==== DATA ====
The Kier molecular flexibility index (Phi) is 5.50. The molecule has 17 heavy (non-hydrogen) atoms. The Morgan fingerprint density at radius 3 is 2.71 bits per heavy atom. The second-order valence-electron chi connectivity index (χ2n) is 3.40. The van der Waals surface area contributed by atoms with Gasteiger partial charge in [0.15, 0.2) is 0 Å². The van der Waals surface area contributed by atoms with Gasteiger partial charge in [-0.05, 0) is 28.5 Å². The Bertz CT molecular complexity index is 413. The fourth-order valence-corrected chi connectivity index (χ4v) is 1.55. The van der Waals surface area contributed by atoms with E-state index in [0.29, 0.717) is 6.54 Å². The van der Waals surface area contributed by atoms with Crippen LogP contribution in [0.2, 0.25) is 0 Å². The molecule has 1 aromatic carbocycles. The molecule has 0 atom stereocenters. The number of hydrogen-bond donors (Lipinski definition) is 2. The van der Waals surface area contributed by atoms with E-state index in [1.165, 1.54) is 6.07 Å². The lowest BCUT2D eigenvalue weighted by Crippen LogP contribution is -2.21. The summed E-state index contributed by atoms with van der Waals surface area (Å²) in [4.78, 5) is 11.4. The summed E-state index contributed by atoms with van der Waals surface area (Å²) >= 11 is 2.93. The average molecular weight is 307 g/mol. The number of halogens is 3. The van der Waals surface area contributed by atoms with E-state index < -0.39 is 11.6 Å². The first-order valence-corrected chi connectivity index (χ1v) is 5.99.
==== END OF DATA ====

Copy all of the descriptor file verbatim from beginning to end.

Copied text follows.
The Kier molecular flexibility index (Phi) is 5.50. The molecule has 17 heavy (non-hydrogen) atoms. The Morgan fingerprint density at radius 3 is 2.71 bits per heavy atom. The second-order valence-electron chi connectivity index (χ2n) is 3.40. The van der Waals surface area contributed by atoms with Gasteiger partial charge in [0.15, 0.2) is 0 Å². The van der Waals surface area contributed by atoms with Gasteiger partial charge in [-0.05, 0) is 28.5 Å². The Bertz CT molecular complexity index is 413. The fourth-order valence-corrected chi connectivity index (χ4v) is 1.55. The van der Waals surface area contributed by atoms with E-state index in [0.29, 0.717) is 6.54 Å². The van der Waals surface area contributed by atoms with Crippen LogP contribution in [0.2, 0.25) is 0 Å². The molecule has 1 aromatic carbocycles. The molecule has 0 atom stereocenters. The number of hydrogen-bond donors (Lipinski definition) is 2. The van der Waals surface area contributed by atoms with E-state index in [1.165, 1.54) is 6.07 Å². The lowest BCUT2D eigenvalue weighted by Crippen LogP contribution is -2.21. The summed E-state index contributed by atoms with van der Waals surface area (Å²) in [4.78, 5) is 11.4. The summed E-state index contributed by atoms with van der Waals surface area (Å²) >= 11 is 2.93. The average molecular weight is 307 g/mol. The number of halogens is 3. The van der Waals surface area contributed by atoms with E-state index < -0.39 is 11.6 Å². The first-order valence-corrected chi connectivity index (χ1v) is 5.99.